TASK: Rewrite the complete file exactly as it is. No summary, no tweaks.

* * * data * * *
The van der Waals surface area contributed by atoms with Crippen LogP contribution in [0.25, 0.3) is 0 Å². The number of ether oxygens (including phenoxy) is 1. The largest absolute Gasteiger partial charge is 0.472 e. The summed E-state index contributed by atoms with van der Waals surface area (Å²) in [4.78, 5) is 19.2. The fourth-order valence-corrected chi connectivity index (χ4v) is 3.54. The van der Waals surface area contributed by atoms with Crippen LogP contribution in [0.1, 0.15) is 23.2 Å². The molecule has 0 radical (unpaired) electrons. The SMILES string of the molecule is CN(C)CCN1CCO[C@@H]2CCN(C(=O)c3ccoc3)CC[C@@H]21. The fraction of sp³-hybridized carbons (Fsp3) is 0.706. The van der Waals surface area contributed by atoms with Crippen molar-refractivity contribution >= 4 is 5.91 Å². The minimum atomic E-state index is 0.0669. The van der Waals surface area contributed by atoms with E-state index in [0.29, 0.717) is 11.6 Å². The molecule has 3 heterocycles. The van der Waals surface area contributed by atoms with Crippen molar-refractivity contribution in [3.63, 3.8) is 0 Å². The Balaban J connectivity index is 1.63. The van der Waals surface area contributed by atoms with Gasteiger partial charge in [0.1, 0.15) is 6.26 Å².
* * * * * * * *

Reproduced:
The van der Waals surface area contributed by atoms with Crippen LogP contribution in [0.25, 0.3) is 0 Å². The number of ether oxygens (including phenoxy) is 1. The largest absolute Gasteiger partial charge is 0.472 e. The summed E-state index contributed by atoms with van der Waals surface area (Å²) in [4.78, 5) is 19.2. The fourth-order valence-corrected chi connectivity index (χ4v) is 3.54. The van der Waals surface area contributed by atoms with Crippen LogP contribution in [0.1, 0.15) is 23.2 Å². The molecule has 0 radical (unpaired) electrons. The SMILES string of the molecule is CN(C)CCN1CCO[C@@H]2CCN(C(=O)c3ccoc3)CC[C@@H]21. The fraction of sp³-hybridized carbons (Fsp3) is 0.706. The van der Waals surface area contributed by atoms with Crippen molar-refractivity contribution >= 4 is 5.91 Å². The minimum atomic E-state index is 0.0669. The van der Waals surface area contributed by atoms with E-state index in [0.29, 0.717) is 11.6 Å². The molecule has 3 heterocycles. The van der Waals surface area contributed by atoms with Crippen molar-refractivity contribution in [3.63, 3.8) is 0 Å². The Balaban J connectivity index is 1.63. The van der Waals surface area contributed by atoms with Gasteiger partial charge in [0.1, 0.15) is 6.26 Å².